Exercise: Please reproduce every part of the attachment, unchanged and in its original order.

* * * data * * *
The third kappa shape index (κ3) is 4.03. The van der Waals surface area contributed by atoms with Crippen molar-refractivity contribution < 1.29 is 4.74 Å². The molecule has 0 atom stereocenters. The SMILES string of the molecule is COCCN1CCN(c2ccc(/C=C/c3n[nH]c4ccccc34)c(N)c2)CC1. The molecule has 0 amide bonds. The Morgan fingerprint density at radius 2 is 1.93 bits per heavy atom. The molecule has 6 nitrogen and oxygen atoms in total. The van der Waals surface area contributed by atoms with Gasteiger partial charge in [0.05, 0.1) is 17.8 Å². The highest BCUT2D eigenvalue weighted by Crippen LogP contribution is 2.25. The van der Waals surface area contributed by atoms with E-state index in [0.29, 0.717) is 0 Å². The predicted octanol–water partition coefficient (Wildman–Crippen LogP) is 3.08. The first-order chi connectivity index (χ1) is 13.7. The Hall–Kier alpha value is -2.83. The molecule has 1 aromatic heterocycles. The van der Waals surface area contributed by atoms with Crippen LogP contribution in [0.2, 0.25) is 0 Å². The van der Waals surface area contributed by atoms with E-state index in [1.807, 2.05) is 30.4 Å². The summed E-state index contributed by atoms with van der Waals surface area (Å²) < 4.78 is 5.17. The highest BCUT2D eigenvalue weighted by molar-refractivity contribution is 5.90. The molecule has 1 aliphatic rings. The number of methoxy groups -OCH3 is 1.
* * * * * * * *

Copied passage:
The third kappa shape index (κ3) is 4.03. The van der Waals surface area contributed by atoms with Crippen molar-refractivity contribution < 1.29 is 4.74 Å². The molecule has 0 atom stereocenters. The SMILES string of the molecule is COCCN1CCN(c2ccc(/C=C/c3n[nH]c4ccccc34)c(N)c2)CC1. The molecule has 0 amide bonds. The Morgan fingerprint density at radius 2 is 1.93 bits per heavy atom. The molecule has 6 nitrogen and oxygen atoms in total. The van der Waals surface area contributed by atoms with Gasteiger partial charge in [0.05, 0.1) is 17.8 Å². The highest BCUT2D eigenvalue weighted by Crippen LogP contribution is 2.25. The van der Waals surface area contributed by atoms with E-state index in [0.29, 0.717) is 0 Å². The predicted octanol–water partition coefficient (Wildman–Crippen LogP) is 3.08. The first-order chi connectivity index (χ1) is 13.7. The Hall–Kier alpha value is -2.83. The molecule has 1 aromatic heterocycles. The van der Waals surface area contributed by atoms with Crippen LogP contribution in [0.2, 0.25) is 0 Å². The van der Waals surface area contributed by atoms with E-state index in [1.807, 2.05) is 30.4 Å². The summed E-state index contributed by atoms with van der Waals surface area (Å²) < 4.78 is 5.17. The highest BCUT2D eigenvalue weighted by molar-refractivity contribution is 5.90. The molecule has 1 aliphatic rings. The number of methoxy groups -OCH3 is 1.